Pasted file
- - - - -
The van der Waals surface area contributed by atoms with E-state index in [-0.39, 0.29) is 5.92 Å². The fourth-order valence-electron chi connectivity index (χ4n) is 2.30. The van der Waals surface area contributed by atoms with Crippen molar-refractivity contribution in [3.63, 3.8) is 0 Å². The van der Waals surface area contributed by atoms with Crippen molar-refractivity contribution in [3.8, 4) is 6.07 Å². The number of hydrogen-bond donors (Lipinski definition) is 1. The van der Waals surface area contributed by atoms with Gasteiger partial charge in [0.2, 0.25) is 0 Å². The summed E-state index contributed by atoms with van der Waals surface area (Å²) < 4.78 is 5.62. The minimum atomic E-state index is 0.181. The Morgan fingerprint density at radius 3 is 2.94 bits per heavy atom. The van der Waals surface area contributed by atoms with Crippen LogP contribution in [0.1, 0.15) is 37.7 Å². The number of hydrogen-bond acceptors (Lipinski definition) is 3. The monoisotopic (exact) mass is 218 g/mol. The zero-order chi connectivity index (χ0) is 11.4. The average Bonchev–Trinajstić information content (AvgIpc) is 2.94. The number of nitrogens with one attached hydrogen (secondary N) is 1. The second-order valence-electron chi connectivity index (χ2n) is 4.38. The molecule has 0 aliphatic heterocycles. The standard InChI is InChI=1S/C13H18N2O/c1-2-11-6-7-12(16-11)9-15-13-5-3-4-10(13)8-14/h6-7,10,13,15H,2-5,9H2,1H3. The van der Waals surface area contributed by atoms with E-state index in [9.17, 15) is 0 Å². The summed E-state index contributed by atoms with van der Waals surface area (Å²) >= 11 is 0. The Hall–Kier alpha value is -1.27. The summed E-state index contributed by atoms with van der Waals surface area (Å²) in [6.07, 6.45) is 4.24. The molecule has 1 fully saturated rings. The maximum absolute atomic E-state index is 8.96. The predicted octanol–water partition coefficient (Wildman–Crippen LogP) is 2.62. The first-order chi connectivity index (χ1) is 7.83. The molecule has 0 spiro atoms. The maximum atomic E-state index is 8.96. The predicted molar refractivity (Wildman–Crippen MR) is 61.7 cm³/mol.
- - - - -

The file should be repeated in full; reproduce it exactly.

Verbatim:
The van der Waals surface area contributed by atoms with E-state index in [-0.39, 0.29) is 5.92 Å². The fourth-order valence-electron chi connectivity index (χ4n) is 2.30. The van der Waals surface area contributed by atoms with Crippen molar-refractivity contribution in [3.63, 3.8) is 0 Å². The van der Waals surface area contributed by atoms with Crippen molar-refractivity contribution in [3.8, 4) is 6.07 Å². The number of hydrogen-bond donors (Lipinski definition) is 1. The van der Waals surface area contributed by atoms with Gasteiger partial charge in [0.2, 0.25) is 0 Å². The summed E-state index contributed by atoms with van der Waals surface area (Å²) < 4.78 is 5.62. The minimum atomic E-state index is 0.181. The Morgan fingerprint density at radius 3 is 2.94 bits per heavy atom. The van der Waals surface area contributed by atoms with Crippen LogP contribution in [0.1, 0.15) is 37.7 Å². The number of hydrogen-bond acceptors (Lipinski definition) is 3. The monoisotopic (exact) mass is 218 g/mol. The zero-order chi connectivity index (χ0) is 11.4. The average Bonchev–Trinajstić information content (AvgIpc) is 2.94. The number of nitrogens with one attached hydrogen (secondary N) is 1. The second-order valence-electron chi connectivity index (χ2n) is 4.38. The molecule has 0 aliphatic heterocycles. The standard InChI is InChI=1S/C13H18N2O/c1-2-11-6-7-12(16-11)9-15-13-5-3-4-10(13)8-14/h6-7,10,13,15H,2-5,9H2,1H3. The van der Waals surface area contributed by atoms with E-state index in [9.17, 15) is 0 Å². The summed E-state index contributed by atoms with van der Waals surface area (Å²) >= 11 is 0. The Hall–Kier alpha value is -1.27. The summed E-state index contributed by atoms with van der Waals surface area (Å²) in [6.07, 6.45) is 4.24. The molecule has 1 fully saturated rings. The maximum absolute atomic E-state index is 8.96. The predicted octanol–water partition coefficient (Wildman–Crippen LogP) is 2.62. The first-order chi connectivity index (χ1) is 7.83. The molecule has 0 spiro atoms. The maximum atomic E-state index is 8.96. The predicted molar refractivity (Wildman–Crippen MR) is 61.7 cm³/mol.